Review: In the wrenching ‘Armageddon Time,’ a filmmaker powerfully confronts his own privilege
In “Armageddon Time,” David E. Talbot plays a man who makes a deal with the devil. It’s a small, dark room in a nondescript motel, and it’s as if the walls have been erected with a single purpose: to contain and imprison the man. Talbot himself is in the room, in a sort of cage, for at least part of the film. He’s dressed in a suit and is surrounded by a pair of armed guards. When he turns on the TV, for the first time, he comes across a program that is a rare documentary that has been aired before. It features a group of people “going in” to perform an illegal abortion.
The woman who is about to do the procedure calls the director, who is in the room with them, and she says that they don’t have much time left and she knows he won’t get out of there alive. But as the woman tells the filmmakers, “I have to live. I have a child. He needs me.” She ends her call by saying, “See you soon, David.” Her voice sounds so far away that it nearly disappears into the air.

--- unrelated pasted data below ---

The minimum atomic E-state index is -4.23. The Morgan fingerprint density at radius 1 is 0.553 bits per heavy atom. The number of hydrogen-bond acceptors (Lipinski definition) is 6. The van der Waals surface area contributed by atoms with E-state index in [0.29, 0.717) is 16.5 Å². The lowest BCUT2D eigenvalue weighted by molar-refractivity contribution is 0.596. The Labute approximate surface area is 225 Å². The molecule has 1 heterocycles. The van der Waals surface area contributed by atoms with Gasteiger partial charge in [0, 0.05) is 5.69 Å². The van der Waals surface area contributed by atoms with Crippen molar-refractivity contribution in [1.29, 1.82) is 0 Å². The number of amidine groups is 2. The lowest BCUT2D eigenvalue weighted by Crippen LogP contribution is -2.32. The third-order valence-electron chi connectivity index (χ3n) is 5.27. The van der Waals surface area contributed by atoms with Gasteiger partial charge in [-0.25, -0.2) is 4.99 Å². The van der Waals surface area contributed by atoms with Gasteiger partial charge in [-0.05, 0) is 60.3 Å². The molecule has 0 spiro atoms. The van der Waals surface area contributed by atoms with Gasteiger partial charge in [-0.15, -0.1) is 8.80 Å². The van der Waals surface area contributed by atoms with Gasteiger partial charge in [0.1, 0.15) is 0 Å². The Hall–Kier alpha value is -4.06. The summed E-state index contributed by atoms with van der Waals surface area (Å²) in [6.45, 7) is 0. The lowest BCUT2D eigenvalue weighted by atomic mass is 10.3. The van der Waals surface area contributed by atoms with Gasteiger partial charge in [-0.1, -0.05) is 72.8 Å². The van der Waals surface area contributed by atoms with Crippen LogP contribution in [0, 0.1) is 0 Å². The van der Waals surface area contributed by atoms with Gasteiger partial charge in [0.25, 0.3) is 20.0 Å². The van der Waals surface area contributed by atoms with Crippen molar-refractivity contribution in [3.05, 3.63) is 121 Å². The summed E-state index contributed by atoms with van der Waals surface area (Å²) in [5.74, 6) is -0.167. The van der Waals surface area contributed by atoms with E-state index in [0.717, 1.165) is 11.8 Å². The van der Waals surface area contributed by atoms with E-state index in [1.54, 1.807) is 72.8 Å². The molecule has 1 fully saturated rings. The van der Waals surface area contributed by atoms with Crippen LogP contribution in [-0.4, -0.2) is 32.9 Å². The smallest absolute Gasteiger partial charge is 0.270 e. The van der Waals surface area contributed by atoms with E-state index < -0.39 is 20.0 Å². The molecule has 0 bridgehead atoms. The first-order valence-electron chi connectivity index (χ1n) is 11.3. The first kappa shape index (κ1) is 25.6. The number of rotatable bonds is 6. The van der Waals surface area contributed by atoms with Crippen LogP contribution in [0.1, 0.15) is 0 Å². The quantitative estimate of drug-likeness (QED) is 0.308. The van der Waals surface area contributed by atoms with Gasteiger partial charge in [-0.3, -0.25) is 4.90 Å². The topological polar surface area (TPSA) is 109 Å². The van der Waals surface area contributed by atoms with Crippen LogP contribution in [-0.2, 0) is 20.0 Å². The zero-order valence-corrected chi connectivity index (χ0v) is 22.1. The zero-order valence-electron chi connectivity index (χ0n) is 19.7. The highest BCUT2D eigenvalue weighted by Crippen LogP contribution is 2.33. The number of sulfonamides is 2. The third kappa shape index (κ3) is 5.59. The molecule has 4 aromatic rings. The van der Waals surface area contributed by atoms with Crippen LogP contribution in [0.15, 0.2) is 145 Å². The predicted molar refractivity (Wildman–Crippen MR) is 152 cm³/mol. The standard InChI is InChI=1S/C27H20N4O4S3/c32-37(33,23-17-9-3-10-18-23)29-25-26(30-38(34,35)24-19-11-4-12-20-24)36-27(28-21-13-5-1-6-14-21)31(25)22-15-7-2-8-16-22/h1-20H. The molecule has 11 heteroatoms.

“Armageddon Time” is an agonizing, gripping portrait of its characters, and a terrifying portrait of someone’s privilege. There are many characters in the movie, and in the end it’s only the director, David Talbot (played by Talbot), who makes the choice to remain inside the room.
Talbot is a man who has grown up in a wealthy suburb of New York City. He went to university and earned a law degree. He’s a brilliant writer who has written a series of short stories about people who die in the end. He has an “amazing” wife and two children. He has a successful career as a lawyer. He runs his own law firm in his backyard in a quiet suburb of New York. He was chosen to be the editor of the U.S. Supreme Court’s opinion in Hamdan v. Rumsfeld, the case that will allow the United States to bomb Iran.
And he is, at the very least, a man who likes to think he is better off than the people who live around him. He was able to leave his family behind to come back to his mother’s place in Florida for a little vacation. His parents, who